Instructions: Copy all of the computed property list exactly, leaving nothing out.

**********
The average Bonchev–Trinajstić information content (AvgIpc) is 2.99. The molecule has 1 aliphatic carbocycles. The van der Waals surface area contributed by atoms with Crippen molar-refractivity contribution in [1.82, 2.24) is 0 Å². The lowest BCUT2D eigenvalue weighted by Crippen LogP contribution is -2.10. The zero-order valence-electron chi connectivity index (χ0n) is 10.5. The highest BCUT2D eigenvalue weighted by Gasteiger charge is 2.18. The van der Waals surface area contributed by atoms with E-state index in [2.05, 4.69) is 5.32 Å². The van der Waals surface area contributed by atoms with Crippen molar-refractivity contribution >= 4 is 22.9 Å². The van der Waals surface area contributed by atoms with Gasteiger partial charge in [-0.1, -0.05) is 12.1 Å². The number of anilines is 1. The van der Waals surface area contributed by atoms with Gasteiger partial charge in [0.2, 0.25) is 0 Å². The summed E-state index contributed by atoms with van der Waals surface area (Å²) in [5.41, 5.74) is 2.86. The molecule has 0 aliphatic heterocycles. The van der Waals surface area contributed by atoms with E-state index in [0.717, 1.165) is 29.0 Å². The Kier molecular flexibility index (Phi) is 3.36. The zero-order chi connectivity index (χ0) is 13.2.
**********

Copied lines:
The average Bonchev–Trinajstić information content (AvgIpc) is 2.99. The molecule has 1 aliphatic carbocycles. The van der Waals surface area contributed by atoms with Crippen molar-refractivity contribution in [1.82, 2.24) is 0 Å². The lowest BCUT2D eigenvalue weighted by Crippen LogP contribution is -2.10. The zero-order valence-electron chi connectivity index (χ0n) is 10.5. The highest BCUT2D eigenvalue weighted by Gasteiger charge is 2.18. The van der Waals surface area contributed by atoms with E-state index in [2.05, 4.69) is 5.32 Å². The van der Waals surface area contributed by atoms with Crippen molar-refractivity contribution >= 4 is 22.9 Å². The van der Waals surface area contributed by atoms with Gasteiger partial charge in [-0.1, -0.05) is 12.1 Å². The number of anilines is 1. The van der Waals surface area contributed by atoms with Gasteiger partial charge in [0.2, 0.25) is 0 Å². The summed E-state index contributed by atoms with van der Waals surface area (Å²) in [5.41, 5.74) is 2.86. The molecule has 0 aliphatic heterocycles. The van der Waals surface area contributed by atoms with E-state index in [0.717, 1.165) is 29.0 Å². The Kier molecular flexibility index (Phi) is 3.36. The zero-order chi connectivity index (χ0) is 13.2.